Sydney has the largest GLBTI community in Australia, and throughout my career as a Councillor, Member of Parliament and Lord Mayor I have championed causes that promote respect and celebrate diversity.

When I was elected to the NSW Parliament, homophobia was rife, and homophobic slurs were common.

My 1993 Homosexual Anti-Vilification Bill which became law made it illegal to incite hatred of gay men and lesbians. I remember the pathetic scene of Fred Nile leaving hospital in his pyjamas in a wheel chair so he could vote against the bill.

I held forums in Parliament to discuss discrimination of people living with HIV/AIDS and the availability of drugs. In 1992 I lobbied the Health Minister, St Vincent's Hospital Board and finally the Premier to achieve six new AIDS beds at St Vincents as patients were suffering in the overcrowded casualty ward.

I saw my friends die from AIDS and suffer discrimination even in death when family members failed to honour their wishes over their estate or their request to be buried with their partner.

I introduced my Significant Personal Relationships Bill in 1997 to protect all relationships. While it did not pass this Parliament, it became a model for Tasmanian and Victorian legislation, and was the basis for a register in New South Wales introduced by the former Government.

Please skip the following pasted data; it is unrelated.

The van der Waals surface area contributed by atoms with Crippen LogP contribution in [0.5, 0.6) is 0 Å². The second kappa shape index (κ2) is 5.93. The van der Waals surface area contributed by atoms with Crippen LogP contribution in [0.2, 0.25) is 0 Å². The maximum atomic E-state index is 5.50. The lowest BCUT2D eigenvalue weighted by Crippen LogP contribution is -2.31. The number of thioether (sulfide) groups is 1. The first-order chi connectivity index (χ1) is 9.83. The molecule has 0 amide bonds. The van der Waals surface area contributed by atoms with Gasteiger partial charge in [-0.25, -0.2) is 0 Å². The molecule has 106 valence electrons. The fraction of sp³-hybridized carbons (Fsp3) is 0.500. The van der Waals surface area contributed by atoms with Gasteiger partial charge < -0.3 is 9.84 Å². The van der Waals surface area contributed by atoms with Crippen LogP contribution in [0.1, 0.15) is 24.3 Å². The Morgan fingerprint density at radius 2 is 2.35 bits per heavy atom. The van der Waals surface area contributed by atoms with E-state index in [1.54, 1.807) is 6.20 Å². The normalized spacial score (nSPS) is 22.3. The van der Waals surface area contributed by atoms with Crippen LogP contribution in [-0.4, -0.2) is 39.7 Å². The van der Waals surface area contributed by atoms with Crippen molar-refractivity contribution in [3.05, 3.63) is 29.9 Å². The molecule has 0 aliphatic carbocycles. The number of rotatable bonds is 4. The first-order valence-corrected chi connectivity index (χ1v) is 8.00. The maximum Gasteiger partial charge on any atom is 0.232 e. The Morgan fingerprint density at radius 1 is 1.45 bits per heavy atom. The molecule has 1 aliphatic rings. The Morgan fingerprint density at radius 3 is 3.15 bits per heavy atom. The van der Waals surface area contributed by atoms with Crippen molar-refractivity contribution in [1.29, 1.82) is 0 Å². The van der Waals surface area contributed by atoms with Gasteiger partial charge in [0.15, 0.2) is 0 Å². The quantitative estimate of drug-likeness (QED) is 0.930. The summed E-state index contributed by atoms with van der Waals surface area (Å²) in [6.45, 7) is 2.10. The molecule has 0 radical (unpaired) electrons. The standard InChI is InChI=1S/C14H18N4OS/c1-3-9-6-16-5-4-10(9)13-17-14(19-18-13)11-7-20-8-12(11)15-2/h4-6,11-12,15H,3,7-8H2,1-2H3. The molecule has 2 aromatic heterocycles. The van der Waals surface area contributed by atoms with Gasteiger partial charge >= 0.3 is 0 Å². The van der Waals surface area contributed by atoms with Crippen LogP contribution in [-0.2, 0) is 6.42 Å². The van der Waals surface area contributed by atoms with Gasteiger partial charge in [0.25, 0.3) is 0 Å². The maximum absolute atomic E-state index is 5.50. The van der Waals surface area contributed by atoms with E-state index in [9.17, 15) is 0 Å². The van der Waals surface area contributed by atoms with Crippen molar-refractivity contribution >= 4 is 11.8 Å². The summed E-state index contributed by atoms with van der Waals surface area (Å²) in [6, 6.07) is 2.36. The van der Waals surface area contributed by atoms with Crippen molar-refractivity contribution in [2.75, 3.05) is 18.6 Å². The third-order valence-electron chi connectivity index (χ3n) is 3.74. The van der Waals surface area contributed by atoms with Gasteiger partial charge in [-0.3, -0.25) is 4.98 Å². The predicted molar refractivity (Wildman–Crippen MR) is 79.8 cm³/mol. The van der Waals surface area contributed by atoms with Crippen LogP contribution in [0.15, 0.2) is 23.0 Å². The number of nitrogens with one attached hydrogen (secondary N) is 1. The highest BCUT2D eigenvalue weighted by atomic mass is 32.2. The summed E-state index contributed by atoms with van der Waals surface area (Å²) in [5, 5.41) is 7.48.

2010 saw the introduction my Adoption Amendment (Same Sex Couples) Bill, which passed in a nail biting conscience vote. Now children can be adopted by both their parents if they are in a same sex relationship.

I was a very early supporter of gay and lesbian rights and the first member of the Legislative Assembly to march in Mardi Gras.

As Lord Mayor I established a dedicated GLBTI community program officer role at the City of Sydney. Since 2010 we have flown the rainbow flag above Sydney Town Hall to mark the beginning of the Mardi Gras Festival. Two hundred rainbow banners have also been flown along Oxford and Flinders Streets since 2005.

After the removal of the much-loved rainbow crossing in Taylor Square in 2013, I worked with the community and council to establish a permanent public art work to celebrate the contribution of our GLBTI community.

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